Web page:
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The federal funds rate is the interest rate at which depository institutions, like banks and credit unions, lend each other their excess reserves overnight.
The current federal funds rate: 1.50%-1.75% as of the Fed’s most recent meeting in June 2022.
The Federal Open Markets Committee (FOMC) of the U.S. Federal Reserve sets the federal funds rate as part of its monetary policy. As the U.S. central bank, the Federal Reserve has a dual mandate to promote maximum employment and price stability. Generally, as unemployment declines, inflation rises, and vice versa. The Fed sets the federal funds rate in an effort to bring those metrics to the best equilibrium for the economy. The rate then affects the interest rates on credit cards, mortgages, deposit accounts and more.
Financial institutions are required by law to hold a portion of their assets on reserve against their liabilities so they have enough money to cover customer withdrawals. To ensure they meet that requirement, banks lend each other money overnight with interest. The interest on those transfers must fall within the target range set by the FOMC (in other words, the federal funds rate).
In each of its eight annual meetings, the FOMC sets that federal funds rate depending on what’s happening in the economy, particularly related to inflation and unemployment. A lower federal funds rate can increase economic activity and boost employment. A higher rate can decrease economic activity and control prices.
The Fed’s dual mandate guides its decisions to change the federal funds rate. That dual mandate includes price stability, so the Fed aims to set the long-run inflation rate at 2%. When inflation is high, the Fed can raise the federal funds rate to tighten the flow of capital. Borrowing money becomes more expensive, less money becomes available and prices tend to fall over time with less economic activity.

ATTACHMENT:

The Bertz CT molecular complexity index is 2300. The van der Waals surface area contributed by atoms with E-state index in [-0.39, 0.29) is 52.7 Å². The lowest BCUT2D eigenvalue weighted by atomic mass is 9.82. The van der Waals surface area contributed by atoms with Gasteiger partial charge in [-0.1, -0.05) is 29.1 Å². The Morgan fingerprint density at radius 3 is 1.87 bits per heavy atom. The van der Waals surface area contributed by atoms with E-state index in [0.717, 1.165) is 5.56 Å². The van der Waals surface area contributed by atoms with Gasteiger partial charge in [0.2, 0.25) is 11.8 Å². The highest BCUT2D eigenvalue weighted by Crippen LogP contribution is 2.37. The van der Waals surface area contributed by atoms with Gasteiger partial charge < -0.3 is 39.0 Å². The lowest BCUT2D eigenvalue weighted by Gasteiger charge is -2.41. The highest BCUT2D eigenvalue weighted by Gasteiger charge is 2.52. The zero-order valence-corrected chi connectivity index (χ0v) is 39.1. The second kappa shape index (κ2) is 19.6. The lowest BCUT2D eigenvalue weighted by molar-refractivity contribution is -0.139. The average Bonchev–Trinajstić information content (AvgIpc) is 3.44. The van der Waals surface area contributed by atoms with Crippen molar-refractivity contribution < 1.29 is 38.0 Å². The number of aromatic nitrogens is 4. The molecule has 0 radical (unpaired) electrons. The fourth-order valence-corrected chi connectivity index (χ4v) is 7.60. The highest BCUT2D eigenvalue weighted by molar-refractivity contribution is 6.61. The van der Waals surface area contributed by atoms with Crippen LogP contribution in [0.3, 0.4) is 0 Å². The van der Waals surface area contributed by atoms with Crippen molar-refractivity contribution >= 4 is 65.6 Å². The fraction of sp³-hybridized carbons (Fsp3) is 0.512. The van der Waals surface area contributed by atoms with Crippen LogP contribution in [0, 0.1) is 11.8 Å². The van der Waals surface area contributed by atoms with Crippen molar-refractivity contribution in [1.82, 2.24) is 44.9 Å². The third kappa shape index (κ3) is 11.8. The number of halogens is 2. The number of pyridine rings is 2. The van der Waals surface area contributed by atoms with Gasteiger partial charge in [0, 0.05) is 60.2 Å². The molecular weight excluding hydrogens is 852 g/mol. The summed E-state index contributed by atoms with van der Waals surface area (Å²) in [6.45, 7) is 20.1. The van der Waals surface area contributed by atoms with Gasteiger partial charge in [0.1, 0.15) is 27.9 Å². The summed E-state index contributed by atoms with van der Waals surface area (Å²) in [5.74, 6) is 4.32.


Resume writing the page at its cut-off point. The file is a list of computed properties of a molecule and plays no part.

The other side of the dual mandate is promoting maximum employment. During the Great Recession and the beginning of the COVID-19 crisis, economic shocks caused a lot of people to lose their jobs. In response to spikes in unemployment, the Fed slashed the federal funds rate as part of an effort to facilitate economic activity and promote the lending and borrowing that leads to job creation.
The Federal Reserve Open Market Committee (FOMC) sets the federal funds rate. The FOMC is composed of the following 12 members:
The President nominates and Congress confirms the Fed chair and two vice chairs for four-year terms. The chair of the Federal Reserve often serves as the public face of the FOMC. Jerome Powell, the Federal Reserve’s current chair, first joined the Board of Governors in 2012 and has served in his current role since 2018.
The FOMC meets eight times per year to set the federal funds rate and enact other monetary policy. In some meetings, the Fed also releases its summary of economic projections (SEP). The SEP includes FOMC forecasts for metrics like inflation, unemployment and real gross domestic product (GDP) over the next few years, as well as projections for the federal funds rate.
The next Federal Reserve meeting: May 3-4, 2022